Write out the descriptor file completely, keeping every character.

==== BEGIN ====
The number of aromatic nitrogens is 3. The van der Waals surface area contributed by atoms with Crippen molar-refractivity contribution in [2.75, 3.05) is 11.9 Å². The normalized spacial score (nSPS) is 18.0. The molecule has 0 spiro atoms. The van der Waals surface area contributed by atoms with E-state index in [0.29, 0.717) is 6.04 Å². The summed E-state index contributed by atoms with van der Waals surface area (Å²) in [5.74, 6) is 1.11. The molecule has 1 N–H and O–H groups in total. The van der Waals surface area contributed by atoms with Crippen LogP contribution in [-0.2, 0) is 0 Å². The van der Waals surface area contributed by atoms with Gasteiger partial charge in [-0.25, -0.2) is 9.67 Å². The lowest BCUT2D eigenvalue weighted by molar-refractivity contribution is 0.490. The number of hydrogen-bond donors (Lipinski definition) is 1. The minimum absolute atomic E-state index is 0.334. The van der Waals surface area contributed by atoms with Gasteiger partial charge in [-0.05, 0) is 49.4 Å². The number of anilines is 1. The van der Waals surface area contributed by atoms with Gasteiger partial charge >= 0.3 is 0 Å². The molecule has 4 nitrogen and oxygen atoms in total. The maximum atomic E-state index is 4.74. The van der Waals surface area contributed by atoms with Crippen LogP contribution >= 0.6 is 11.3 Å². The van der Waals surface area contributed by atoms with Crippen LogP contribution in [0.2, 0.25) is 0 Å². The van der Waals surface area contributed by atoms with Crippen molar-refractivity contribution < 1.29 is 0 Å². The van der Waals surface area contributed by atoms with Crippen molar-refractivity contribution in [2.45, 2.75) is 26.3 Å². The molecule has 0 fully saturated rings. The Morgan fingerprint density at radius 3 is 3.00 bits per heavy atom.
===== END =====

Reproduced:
The number of aromatic nitrogens is 3. The van der Waals surface area contributed by atoms with Crippen molar-refractivity contribution in [2.75, 3.05) is 11.9 Å². The normalized spacial score (nSPS) is 18.0. The molecule has 0 spiro atoms. The van der Waals surface area contributed by atoms with E-state index in [0.29, 0.717) is 6.04 Å². The summed E-state index contributed by atoms with van der Waals surface area (Å²) in [5.74, 6) is 1.11. The molecule has 1 N–H and O–H groups in total. The van der Waals surface area contributed by atoms with Crippen LogP contribution in [-0.2, 0) is 0 Å². The van der Waals surface area contributed by atoms with Gasteiger partial charge in [-0.25, -0.2) is 9.67 Å². The lowest BCUT2D eigenvalue weighted by molar-refractivity contribution is 0.490. The number of hydrogen-bond donors (Lipinski definition) is 1. The minimum absolute atomic E-state index is 0.334. The van der Waals surface area contributed by atoms with Gasteiger partial charge in [-0.05, 0) is 49.4 Å². The number of anilines is 1. The van der Waals surface area contributed by atoms with Gasteiger partial charge >= 0.3 is 0 Å². The molecule has 4 nitrogen and oxygen atoms in total. The maximum atomic E-state index is 4.74. The van der Waals surface area contributed by atoms with Crippen LogP contribution >= 0.6 is 11.3 Å². The van der Waals surface area contributed by atoms with Crippen LogP contribution in [0.2, 0.25) is 0 Å². The van der Waals surface area contributed by atoms with Crippen molar-refractivity contribution < 1.29 is 0 Å². The van der Waals surface area contributed by atoms with Crippen molar-refractivity contribution in [2.45, 2.75) is 26.3 Å². The molecule has 0 fully saturated rings. The Morgan fingerprint density at radius 3 is 3.00 bits per heavy atom.